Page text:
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Meo Muslim, Mev, Mewati Muslim Kukreja, Reena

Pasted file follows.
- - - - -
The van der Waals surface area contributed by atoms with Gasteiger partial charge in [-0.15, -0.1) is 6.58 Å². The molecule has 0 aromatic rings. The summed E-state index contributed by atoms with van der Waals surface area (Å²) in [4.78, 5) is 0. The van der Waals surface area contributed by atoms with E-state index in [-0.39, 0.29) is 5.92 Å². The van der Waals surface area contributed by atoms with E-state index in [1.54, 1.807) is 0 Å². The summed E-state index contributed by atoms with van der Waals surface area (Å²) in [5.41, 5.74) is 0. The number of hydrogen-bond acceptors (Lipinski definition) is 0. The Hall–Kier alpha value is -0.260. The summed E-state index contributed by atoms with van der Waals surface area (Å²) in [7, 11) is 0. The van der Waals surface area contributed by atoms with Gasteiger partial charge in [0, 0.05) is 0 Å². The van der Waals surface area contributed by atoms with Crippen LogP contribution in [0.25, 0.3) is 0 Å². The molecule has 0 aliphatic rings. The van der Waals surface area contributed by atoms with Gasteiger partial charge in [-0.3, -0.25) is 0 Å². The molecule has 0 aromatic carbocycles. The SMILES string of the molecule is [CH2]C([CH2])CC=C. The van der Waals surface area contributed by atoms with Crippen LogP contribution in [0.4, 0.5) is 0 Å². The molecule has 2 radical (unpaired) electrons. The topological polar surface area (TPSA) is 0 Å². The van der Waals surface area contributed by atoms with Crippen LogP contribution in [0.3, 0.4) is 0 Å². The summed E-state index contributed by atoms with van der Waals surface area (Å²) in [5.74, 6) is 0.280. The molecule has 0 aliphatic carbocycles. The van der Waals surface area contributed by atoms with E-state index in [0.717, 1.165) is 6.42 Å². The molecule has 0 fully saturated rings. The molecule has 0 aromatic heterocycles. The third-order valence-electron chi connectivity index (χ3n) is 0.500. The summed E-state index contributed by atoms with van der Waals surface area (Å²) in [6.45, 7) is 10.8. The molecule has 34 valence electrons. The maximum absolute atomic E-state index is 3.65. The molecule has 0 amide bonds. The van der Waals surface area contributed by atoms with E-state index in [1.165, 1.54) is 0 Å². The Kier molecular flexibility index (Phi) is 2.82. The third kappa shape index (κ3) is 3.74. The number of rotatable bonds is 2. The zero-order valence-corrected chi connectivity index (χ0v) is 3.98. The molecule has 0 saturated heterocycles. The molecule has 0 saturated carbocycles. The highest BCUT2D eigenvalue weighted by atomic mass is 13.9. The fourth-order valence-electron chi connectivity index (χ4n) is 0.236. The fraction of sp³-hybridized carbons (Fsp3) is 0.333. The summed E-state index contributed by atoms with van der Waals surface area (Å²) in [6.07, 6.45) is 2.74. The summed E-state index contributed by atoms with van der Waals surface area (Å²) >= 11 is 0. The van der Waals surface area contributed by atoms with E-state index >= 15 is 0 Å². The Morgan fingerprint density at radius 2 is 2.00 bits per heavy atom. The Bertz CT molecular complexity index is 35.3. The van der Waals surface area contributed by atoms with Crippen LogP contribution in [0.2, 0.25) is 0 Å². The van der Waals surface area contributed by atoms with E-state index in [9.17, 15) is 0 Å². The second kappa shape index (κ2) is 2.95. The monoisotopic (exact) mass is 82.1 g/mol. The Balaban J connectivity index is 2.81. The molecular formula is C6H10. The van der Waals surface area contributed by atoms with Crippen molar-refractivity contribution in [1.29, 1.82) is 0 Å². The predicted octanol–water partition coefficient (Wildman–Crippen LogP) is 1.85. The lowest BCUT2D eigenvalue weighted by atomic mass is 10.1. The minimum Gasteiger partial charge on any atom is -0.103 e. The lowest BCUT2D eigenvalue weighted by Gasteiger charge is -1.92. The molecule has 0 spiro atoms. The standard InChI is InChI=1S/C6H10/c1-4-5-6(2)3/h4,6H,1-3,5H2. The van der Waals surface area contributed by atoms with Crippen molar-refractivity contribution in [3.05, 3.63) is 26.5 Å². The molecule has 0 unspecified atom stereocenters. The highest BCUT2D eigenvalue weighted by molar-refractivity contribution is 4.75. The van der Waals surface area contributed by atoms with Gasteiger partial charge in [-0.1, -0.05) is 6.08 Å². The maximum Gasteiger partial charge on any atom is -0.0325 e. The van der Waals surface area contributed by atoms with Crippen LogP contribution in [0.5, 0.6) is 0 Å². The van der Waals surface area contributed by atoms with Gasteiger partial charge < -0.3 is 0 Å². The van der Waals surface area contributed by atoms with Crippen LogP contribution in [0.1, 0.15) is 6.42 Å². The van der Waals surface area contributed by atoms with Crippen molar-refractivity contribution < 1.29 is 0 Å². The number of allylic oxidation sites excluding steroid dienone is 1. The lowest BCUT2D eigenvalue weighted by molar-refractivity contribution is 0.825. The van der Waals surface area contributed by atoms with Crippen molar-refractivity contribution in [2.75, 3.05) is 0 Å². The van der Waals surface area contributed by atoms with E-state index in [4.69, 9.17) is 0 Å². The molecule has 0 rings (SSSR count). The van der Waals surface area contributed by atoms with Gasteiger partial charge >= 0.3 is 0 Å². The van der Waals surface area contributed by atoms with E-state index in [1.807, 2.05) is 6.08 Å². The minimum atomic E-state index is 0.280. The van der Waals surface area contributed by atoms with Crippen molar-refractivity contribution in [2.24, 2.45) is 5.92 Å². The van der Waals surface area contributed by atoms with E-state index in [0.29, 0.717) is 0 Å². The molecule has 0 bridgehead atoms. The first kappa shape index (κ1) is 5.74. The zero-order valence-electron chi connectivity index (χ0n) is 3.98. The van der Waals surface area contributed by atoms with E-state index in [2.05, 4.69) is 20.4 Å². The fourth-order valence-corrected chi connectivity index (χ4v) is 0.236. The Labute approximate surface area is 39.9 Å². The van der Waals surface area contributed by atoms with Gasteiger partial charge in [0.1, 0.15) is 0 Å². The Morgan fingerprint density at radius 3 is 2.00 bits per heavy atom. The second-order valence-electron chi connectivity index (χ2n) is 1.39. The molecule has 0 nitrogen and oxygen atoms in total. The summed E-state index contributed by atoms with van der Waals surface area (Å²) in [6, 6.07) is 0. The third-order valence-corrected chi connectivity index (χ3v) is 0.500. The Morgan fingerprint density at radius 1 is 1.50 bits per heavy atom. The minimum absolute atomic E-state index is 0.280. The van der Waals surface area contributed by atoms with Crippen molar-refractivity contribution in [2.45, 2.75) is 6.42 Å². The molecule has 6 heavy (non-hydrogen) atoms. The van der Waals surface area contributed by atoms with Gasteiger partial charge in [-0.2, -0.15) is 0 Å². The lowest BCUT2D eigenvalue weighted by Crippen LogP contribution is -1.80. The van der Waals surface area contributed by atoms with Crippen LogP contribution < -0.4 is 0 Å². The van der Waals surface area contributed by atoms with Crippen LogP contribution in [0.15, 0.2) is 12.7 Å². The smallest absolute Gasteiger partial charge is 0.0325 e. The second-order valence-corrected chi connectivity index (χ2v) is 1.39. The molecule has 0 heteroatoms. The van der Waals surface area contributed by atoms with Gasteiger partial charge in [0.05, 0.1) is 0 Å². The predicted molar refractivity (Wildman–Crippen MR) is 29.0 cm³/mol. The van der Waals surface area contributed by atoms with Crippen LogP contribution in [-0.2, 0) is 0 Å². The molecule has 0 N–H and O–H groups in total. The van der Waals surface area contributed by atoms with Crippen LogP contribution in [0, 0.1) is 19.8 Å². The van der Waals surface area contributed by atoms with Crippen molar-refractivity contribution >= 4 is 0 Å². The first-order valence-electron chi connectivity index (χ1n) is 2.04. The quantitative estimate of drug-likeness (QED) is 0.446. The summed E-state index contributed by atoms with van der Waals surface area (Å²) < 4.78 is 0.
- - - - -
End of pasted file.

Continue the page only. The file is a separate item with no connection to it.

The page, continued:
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The Meo, also called Mev or Mewati Muslim, self-identify as a distinct socio-cultural ethnic community, and, despite their Muslim religion, trace their lineage to the Hindu Rajputs in North India. It is also contended that the Meo converted to Islam after leaving other Hindu caste groups and a tribe, Meena, with whom they shared several similarities or that they were a nomadic Islamic tribe called the Mids, or Meds, who migrated from Western India into the region now known as Mewat, between the ninth and eleventh centuries. Today, perceived as converts from Hinduism, the Meo, numbering around 20 lakh, are considered low caste, or Neech zat, by the Indian Muslims. The Meo men and women are disfavoured for marriage by the Indian Muslims because of their suspect religious identity and their low caste status within the Muslim hierarchy. Till recently, they have considered themselves both as a caste group and a distinct religious faith within Islam because of this dual identity. During the colonial period, they were considered a distinct caste by both Hindus and Muslims. Their customs, traditions, life cycle ceremonies and modes of prayer, till the 1990s, closely replicated the Hindus with nominal adherence to Islamic practices like circumcision, nikah or marriage ceremony, and the burial. Though lauded for their syncretic culture and religious practises that adopted and adapted traditions from both religions without succumbing to the hard-core religiosity of either, they historically faced rejection from both the faiths because of their identification as neither a ‘true’ Muslim nor Hindu. Historically, the Meo inhabited a geographically contiguous space called Mewat or the ‘land of the Meo’, understood more as a cultural space than an administrative unit. In present-day India, it is administratively divided up between the districts of Nuh (formerly Mewat), Palwal, and Faridabad in southern Haryana and Alwar and Bharatpur and Dholpur districts in Rajasthan. A small portion of historical Mewat also lies in western Uttar Pradesh; however, it is in Nuh, Haryana that they comprise an overwhelming majority.

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